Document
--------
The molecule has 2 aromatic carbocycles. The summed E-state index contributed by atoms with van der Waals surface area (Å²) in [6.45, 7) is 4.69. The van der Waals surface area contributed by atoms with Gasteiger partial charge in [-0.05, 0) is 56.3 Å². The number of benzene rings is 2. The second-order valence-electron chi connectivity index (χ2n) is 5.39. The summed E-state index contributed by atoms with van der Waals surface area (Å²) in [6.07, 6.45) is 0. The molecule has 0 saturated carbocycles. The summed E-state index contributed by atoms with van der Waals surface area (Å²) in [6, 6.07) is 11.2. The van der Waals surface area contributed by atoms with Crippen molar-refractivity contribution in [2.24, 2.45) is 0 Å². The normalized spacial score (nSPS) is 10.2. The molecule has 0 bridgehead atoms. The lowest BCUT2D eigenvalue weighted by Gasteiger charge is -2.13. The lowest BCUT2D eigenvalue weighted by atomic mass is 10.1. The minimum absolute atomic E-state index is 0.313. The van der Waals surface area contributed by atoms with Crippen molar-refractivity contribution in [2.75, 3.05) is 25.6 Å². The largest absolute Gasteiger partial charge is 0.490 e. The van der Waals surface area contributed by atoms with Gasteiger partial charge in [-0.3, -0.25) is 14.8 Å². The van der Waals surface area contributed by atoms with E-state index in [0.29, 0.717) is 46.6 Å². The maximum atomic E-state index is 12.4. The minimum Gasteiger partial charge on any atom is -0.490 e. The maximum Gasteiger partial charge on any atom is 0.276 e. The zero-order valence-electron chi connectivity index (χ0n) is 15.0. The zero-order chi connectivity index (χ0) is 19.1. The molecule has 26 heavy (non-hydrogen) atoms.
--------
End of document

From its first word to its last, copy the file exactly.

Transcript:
The molecule has 2 aromatic carbocycles. The summed E-state index contributed by atoms with van der Waals surface area (Å²) in [6.45, 7) is 4.69. The van der Waals surface area contributed by atoms with Gasteiger partial charge in [-0.05, 0) is 56.3 Å². The number of benzene rings is 2. The second-order valence-electron chi connectivity index (χ2n) is 5.39. The summed E-state index contributed by atoms with van der Waals surface area (Å²) in [6.07, 6.45) is 0. The molecule has 0 saturated carbocycles. The summed E-state index contributed by atoms with van der Waals surface area (Å²) in [6, 6.07) is 11.2. The van der Waals surface area contributed by atoms with Crippen molar-refractivity contribution in [2.24, 2.45) is 0 Å². The normalized spacial score (nSPS) is 10.2. The molecule has 0 bridgehead atoms. The lowest BCUT2D eigenvalue weighted by Gasteiger charge is -2.13. The lowest BCUT2D eigenvalue weighted by atomic mass is 10.1. The minimum absolute atomic E-state index is 0.313. The van der Waals surface area contributed by atoms with Crippen molar-refractivity contribution in [2.75, 3.05) is 25.6 Å². The largest absolute Gasteiger partial charge is 0.490 e. The van der Waals surface area contributed by atoms with Gasteiger partial charge in [-0.3, -0.25) is 14.8 Å². The van der Waals surface area contributed by atoms with E-state index in [0.29, 0.717) is 46.6 Å². The maximum atomic E-state index is 12.4. The minimum Gasteiger partial charge on any atom is -0.490 e. The maximum Gasteiger partial charge on any atom is 0.276 e. The zero-order valence-electron chi connectivity index (χ0n) is 15.0. The zero-order chi connectivity index (χ0) is 19.1. The molecule has 26 heavy (non-hydrogen) atoms.